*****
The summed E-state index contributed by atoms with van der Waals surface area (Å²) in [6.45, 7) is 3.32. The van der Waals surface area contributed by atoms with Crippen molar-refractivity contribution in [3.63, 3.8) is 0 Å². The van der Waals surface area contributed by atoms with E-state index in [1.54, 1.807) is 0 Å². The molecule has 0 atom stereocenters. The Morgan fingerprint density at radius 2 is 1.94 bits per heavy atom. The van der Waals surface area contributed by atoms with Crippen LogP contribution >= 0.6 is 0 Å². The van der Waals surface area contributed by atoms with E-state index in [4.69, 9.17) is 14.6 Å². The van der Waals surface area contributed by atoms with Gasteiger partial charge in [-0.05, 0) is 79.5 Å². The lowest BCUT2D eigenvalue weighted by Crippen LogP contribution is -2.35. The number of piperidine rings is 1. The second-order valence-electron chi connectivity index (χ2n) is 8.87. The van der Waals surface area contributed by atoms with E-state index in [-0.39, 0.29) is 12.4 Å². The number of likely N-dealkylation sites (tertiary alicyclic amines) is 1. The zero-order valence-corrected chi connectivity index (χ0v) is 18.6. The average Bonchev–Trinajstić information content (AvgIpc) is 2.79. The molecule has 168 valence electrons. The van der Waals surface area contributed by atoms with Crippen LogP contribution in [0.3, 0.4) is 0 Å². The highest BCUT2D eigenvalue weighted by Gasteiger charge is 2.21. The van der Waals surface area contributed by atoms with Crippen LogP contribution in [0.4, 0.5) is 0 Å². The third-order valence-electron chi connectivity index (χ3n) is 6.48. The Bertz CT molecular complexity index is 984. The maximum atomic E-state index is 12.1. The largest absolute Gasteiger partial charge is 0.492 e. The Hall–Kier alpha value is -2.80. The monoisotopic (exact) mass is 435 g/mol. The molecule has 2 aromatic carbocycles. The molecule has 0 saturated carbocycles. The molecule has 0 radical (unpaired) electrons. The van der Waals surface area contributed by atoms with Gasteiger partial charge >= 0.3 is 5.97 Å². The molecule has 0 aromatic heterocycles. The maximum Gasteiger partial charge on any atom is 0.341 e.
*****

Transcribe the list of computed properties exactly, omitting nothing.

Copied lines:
The summed E-state index contributed by atoms with van der Waals surface area (Å²) in [6.45, 7) is 3.32. The van der Waals surface area contributed by atoms with Crippen molar-refractivity contribution in [3.63, 3.8) is 0 Å². The van der Waals surface area contributed by atoms with E-state index in [1.54, 1.807) is 0 Å². The molecule has 0 atom stereocenters. The Morgan fingerprint density at radius 2 is 1.94 bits per heavy atom. The van der Waals surface area contributed by atoms with Crippen LogP contribution >= 0.6 is 0 Å². The van der Waals surface area contributed by atoms with E-state index in [4.69, 9.17) is 14.6 Å². The van der Waals surface area contributed by atoms with Gasteiger partial charge in [-0.05, 0) is 79.5 Å². The lowest BCUT2D eigenvalue weighted by Crippen LogP contribution is -2.35. The number of piperidine rings is 1. The second-order valence-electron chi connectivity index (χ2n) is 8.87. The van der Waals surface area contributed by atoms with E-state index in [-0.39, 0.29) is 12.4 Å². The number of likely N-dealkylation sites (tertiary alicyclic amines) is 1. The zero-order valence-corrected chi connectivity index (χ0v) is 18.6. The average Bonchev–Trinajstić information content (AvgIpc) is 2.79. The molecule has 168 valence electrons. The van der Waals surface area contributed by atoms with Crippen LogP contribution in [0.3, 0.4) is 0 Å². The highest BCUT2D eigenvalue weighted by Gasteiger charge is 2.21. The van der Waals surface area contributed by atoms with Crippen LogP contribution in [0.4, 0.5) is 0 Å². The third-order valence-electron chi connectivity index (χ3n) is 6.48. The Bertz CT molecular complexity index is 984. The maximum atomic E-state index is 12.1. The largest absolute Gasteiger partial charge is 0.492 e. The Hall–Kier alpha value is -2.80. The monoisotopic (exact) mass is 435 g/mol. The molecule has 2 aromatic carbocycles. The molecule has 0 saturated carbocycles. The molecule has 0 radical (unpaired) electrons. The van der Waals surface area contributed by atoms with Gasteiger partial charge >= 0.3 is 5.97 Å². The molecule has 0 aromatic heterocycles. The maximum Gasteiger partial charge on any atom is 0.341 e.